Tuesday, June 2, 2009

NAACP Launches Charter Amendment Campaign Against Water Works Plan

Why would we buy assets we already own for $475 million?
In May, City Manager Milton Dohoney endorsed a plan to transfer the assets of the Cincinnati Water Works to a new regional water authority. From COAST’s perspective, the plan has serious problems, including:
  • forcing ratepayers to buy water district assets at a price of $475 million – assets they already own! and
  • Giving the Water District the authority to raise property taxes and to take real property by eminent domain.
Read the full COAST analysis here and here. You may read for yourself the Executive Summary of the Advisory Committee report here and the entire report here.

Now, in addition to launching the petition drive to stop Council’s Trolley Folly, Christopher Smitherman and the Cincinnati Chapter of the NAACP have also launched a petition to stop the Water Works plan.

COAST presently is considering endorsing the Water Works petition and helping with the signature gathering effort. E-mail COAST Chairman Jason Gloyd at Jason.Gloyd@cbws.com with your thoughts on the NAACP Water Works petition.

1 comment:

  1. Since the current GCWW covers much more population that what it services within city limits, you are not merely selling the assets back to the taxpayers, as you state.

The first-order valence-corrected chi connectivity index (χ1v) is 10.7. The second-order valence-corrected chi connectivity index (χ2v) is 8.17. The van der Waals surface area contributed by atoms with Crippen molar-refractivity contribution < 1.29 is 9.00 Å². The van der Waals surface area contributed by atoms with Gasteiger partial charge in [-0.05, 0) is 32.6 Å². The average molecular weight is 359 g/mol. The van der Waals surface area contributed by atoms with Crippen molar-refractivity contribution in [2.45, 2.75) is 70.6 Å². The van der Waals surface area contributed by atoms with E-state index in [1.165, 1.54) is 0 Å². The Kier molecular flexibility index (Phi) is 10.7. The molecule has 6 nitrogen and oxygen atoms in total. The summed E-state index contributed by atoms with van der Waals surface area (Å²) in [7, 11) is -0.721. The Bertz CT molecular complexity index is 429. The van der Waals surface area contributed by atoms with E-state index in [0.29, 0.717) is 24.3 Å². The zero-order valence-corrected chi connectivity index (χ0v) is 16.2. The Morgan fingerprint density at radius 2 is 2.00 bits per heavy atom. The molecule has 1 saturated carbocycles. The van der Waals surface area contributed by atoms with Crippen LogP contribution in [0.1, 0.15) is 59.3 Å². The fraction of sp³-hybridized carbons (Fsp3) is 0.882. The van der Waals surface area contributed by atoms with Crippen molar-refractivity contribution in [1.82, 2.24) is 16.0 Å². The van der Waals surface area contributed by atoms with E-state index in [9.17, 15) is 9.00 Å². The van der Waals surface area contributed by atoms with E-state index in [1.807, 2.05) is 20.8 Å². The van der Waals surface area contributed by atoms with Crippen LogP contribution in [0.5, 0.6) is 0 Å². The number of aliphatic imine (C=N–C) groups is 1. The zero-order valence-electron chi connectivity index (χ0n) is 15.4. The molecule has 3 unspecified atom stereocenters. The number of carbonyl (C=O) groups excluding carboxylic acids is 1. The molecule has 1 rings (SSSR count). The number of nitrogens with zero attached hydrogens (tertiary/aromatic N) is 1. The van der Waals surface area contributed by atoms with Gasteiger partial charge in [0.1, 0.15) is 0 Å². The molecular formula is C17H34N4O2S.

Instead, you are selling it to a board that still receives the income from all consumers of the water system today, which means that "current owners" only make up a small portion of these "payers" that you are referring to.

    Here's a map to help out. I hope your geography is better than your civics:

    To use your logic properly, people who don't currently own the water works, but rely upon it, as well as city tax payers, are paying to have its control transferred to a regional authority, and to give the city a return on its investment. Since the number of users far outpaces the consumers within the city limits, the amount of "paying for" that comes out of city residents' hands is tiny.

    Additionally, the proposed agreement stipulates that the city limits maintain a discounted water rate, to reflect that their residents are the ones who bore the original cost of building the thing over the years, and who deserve some sort of compensation for partially divesting control of it to the communities that we currently only sell water into.

    Your argument makes no sense at all when you look into the facts, but it sounds like good propaganda to feed the anti-government hoards to keep them angry.

    I suppose that, still, "facts" and "COAST" cannot exist in the same paragraph at the same time.


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